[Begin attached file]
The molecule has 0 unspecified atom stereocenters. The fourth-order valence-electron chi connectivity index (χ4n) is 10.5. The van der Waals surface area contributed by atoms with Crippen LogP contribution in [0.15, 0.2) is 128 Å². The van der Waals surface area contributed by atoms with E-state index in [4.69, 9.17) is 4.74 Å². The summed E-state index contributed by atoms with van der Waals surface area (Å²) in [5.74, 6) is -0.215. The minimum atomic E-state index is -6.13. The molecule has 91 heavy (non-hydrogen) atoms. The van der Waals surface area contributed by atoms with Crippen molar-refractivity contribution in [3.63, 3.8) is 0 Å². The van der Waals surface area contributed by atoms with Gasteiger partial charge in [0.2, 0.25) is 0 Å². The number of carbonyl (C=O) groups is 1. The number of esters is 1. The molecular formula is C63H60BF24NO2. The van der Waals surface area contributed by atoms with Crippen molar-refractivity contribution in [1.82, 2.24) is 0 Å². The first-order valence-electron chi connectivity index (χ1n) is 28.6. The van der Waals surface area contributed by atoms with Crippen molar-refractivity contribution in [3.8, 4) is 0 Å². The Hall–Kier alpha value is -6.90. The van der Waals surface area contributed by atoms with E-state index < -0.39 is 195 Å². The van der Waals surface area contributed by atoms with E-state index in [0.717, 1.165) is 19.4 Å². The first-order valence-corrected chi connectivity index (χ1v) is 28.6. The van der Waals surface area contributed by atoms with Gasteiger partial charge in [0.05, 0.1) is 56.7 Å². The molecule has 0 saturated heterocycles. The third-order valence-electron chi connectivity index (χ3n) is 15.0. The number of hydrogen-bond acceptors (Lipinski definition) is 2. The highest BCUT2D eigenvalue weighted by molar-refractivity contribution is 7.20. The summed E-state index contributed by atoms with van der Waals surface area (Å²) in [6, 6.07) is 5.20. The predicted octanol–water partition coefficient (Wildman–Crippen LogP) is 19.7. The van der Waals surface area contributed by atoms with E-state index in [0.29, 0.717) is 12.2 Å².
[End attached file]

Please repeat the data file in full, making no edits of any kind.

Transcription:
The molecule has 0 unspecified atom stereocenters. The fourth-order valence-electron chi connectivity index (χ4n) is 10.5. The van der Waals surface area contributed by atoms with Crippen LogP contribution in [0.15, 0.2) is 128 Å². The van der Waals surface area contributed by atoms with E-state index in [4.69, 9.17) is 4.74 Å². The summed E-state index contributed by atoms with van der Waals surface area (Å²) in [5.74, 6) is -0.215. The minimum atomic E-state index is -6.13. The molecule has 91 heavy (non-hydrogen) atoms. The van der Waals surface area contributed by atoms with Crippen molar-refractivity contribution in [3.63, 3.8) is 0 Å². The van der Waals surface area contributed by atoms with Gasteiger partial charge in [0.2, 0.25) is 0 Å². The number of carbonyl (C=O) groups is 1. The number of esters is 1. The molecular formula is C63H60BF24NO2. The van der Waals surface area contributed by atoms with Crippen molar-refractivity contribution in [1.82, 2.24) is 0 Å². The first-order valence-electron chi connectivity index (χ1n) is 28.6. The van der Waals surface area contributed by atoms with Crippen molar-refractivity contribution in [3.8, 4) is 0 Å². The Hall–Kier alpha value is -6.90. The van der Waals surface area contributed by atoms with E-state index < -0.39 is 195 Å². The van der Waals surface area contributed by atoms with E-state index in [0.717, 1.165) is 19.4 Å². The first-order valence-corrected chi connectivity index (χ1v) is 28.6. The van der Waals surface area contributed by atoms with Gasteiger partial charge in [0.05, 0.1) is 56.7 Å². The molecule has 0 saturated heterocycles. The third-order valence-electron chi connectivity index (χ3n) is 15.0. The number of hydrogen-bond acceptors (Lipinski definition) is 2. The highest BCUT2D eigenvalue weighted by molar-refractivity contribution is 7.20. The summed E-state index contributed by atoms with van der Waals surface area (Å²) in [6, 6.07) is 5.20. The predicted octanol–water partition coefficient (Wildman–Crippen LogP) is 19.7. The van der Waals surface area contributed by atoms with E-state index in [0.29, 0.717) is 12.2 Å².